Winter 2019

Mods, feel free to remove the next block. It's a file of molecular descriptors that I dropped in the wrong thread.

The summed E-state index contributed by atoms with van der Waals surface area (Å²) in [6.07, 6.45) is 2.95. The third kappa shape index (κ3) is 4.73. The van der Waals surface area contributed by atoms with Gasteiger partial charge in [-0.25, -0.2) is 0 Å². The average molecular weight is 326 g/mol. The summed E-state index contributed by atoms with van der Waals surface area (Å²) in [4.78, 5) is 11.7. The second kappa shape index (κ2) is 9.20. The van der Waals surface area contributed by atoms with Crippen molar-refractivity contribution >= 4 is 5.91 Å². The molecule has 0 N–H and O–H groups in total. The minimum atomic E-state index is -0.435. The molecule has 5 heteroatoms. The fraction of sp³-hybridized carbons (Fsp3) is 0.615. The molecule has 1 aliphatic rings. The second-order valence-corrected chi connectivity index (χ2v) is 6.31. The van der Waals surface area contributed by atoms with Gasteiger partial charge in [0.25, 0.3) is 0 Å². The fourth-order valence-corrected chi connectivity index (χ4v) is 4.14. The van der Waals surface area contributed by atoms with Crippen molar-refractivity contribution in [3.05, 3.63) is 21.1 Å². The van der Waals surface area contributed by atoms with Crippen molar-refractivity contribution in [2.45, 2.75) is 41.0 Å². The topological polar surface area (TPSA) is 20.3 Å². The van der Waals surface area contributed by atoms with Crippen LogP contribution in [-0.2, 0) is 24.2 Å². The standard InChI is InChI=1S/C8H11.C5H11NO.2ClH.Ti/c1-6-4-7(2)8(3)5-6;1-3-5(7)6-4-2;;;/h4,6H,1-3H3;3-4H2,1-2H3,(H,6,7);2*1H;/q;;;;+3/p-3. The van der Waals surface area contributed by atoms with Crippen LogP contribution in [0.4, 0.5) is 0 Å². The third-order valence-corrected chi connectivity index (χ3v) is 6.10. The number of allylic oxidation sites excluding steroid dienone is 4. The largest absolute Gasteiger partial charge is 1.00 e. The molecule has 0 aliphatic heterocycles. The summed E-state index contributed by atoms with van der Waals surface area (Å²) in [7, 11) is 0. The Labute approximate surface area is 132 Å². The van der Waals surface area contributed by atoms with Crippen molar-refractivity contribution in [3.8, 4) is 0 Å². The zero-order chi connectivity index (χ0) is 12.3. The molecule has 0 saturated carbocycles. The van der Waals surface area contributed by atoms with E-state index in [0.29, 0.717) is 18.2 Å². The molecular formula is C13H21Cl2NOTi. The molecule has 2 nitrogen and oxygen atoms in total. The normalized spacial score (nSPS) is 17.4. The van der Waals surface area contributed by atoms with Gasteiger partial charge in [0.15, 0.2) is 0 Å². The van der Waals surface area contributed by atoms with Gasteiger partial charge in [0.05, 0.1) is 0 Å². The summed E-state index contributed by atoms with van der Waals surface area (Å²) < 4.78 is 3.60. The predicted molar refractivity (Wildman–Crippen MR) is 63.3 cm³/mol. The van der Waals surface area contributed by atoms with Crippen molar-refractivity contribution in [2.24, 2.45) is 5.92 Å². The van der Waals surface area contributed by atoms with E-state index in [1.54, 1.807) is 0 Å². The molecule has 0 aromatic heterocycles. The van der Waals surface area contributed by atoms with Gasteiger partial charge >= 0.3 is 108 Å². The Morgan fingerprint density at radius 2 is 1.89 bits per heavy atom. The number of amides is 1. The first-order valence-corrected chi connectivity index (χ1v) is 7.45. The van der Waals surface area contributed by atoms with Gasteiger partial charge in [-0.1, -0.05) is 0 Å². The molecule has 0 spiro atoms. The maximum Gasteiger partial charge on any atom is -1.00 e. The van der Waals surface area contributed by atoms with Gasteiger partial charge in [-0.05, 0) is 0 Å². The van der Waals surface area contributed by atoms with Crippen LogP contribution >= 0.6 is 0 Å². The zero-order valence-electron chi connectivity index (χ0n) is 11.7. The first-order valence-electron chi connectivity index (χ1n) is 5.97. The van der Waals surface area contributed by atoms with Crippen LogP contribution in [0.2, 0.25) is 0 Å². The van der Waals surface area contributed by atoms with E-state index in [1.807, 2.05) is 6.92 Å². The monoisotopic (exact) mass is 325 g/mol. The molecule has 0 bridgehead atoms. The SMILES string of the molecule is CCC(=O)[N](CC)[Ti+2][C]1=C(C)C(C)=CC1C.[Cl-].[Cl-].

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NCGA.ORG | WINTER 2019 37 Courtney that was a big thing and he was blessing it, and it snowballed to us deciding one day down the road that was the spot where we were going to get married. Right there on the tee, 100 on the front and 100 on the back." On June 9, 2012, under a flawless blue sky with an orange hue, the couple did just that, and Nantz carried his bride across the threshold of their new home that night. "They call it Classic California with a terra cotta roof and a big breezeway where we eat a lot of our meals outside under- neath a heat lamp on the veranda that over- looks Carmel Bay and Pebble Beach Golf Links," he says. In their backyard, Nantz built a minia- turized replica of Pebble's seventh hole. Using topography maps to ensure the putting surface and surrounding bunkers were identical, Nantz's architect designed the shot from the tee to be half the distance and the vertical slope from the tee to the putting surface to be half the drop. The theme song to the Masters is part of the rotation of music pumped into the back- ground and Nantz naturally assumes the role of providing play-by-play for his guests. The hole was christened for competition on Feb. 1, 2015, in what Nantz tabbed the Wedding Chapel Open. Inflammation in his right elbow limits Nantz to about a dozen rounds per year. More likely, he'll squeeze in six holes during his kids' mid-afternoon nap, often at Cypress Point. "Round trip from my driveway and back it's 55 minutes and I'll play No. 1, and Nos. 14-18, six of the greatest holes in golf," Nantz says. He already can imagine a bright future in golf for young Jameson, and hopes his son will fall for the game as he did in his youth. "My wife bought him some plastic clubs and he walks around the house all day with it like Bam Bam [in The Flint- stones]. Every day in the backyard he's hitting balls. I'm going to come off like Earl Woods here, but I can't wait to show you this," says Nantz, calling up a swing video on his smartphone. "Look at the shaft lean at impact. Head down. Look at that. It's pretty darn impressive." Indeed, it is. If he thinks his saliva was the consistency of concrete while calling Couples winning the Masters, how about someday hosting the Butler Cabin cere- mony with his son as champion? "That's when I retire," Nantz says. "I'd put the green jacket on him and say Goodbye, friends. I'm done. I've loved every minute of it, but how could I top that?" Then he would retreat to Pebble Beach, to a simple life of taking his family to outdoor performances at the Forest Theater in Carmel-by-the-Sea, camping out at Arnie's table at The Gallery Cafe, and telling stories that leave his audience roaring with laughter like only he can. Just look for him there somewhere under the rainbow.

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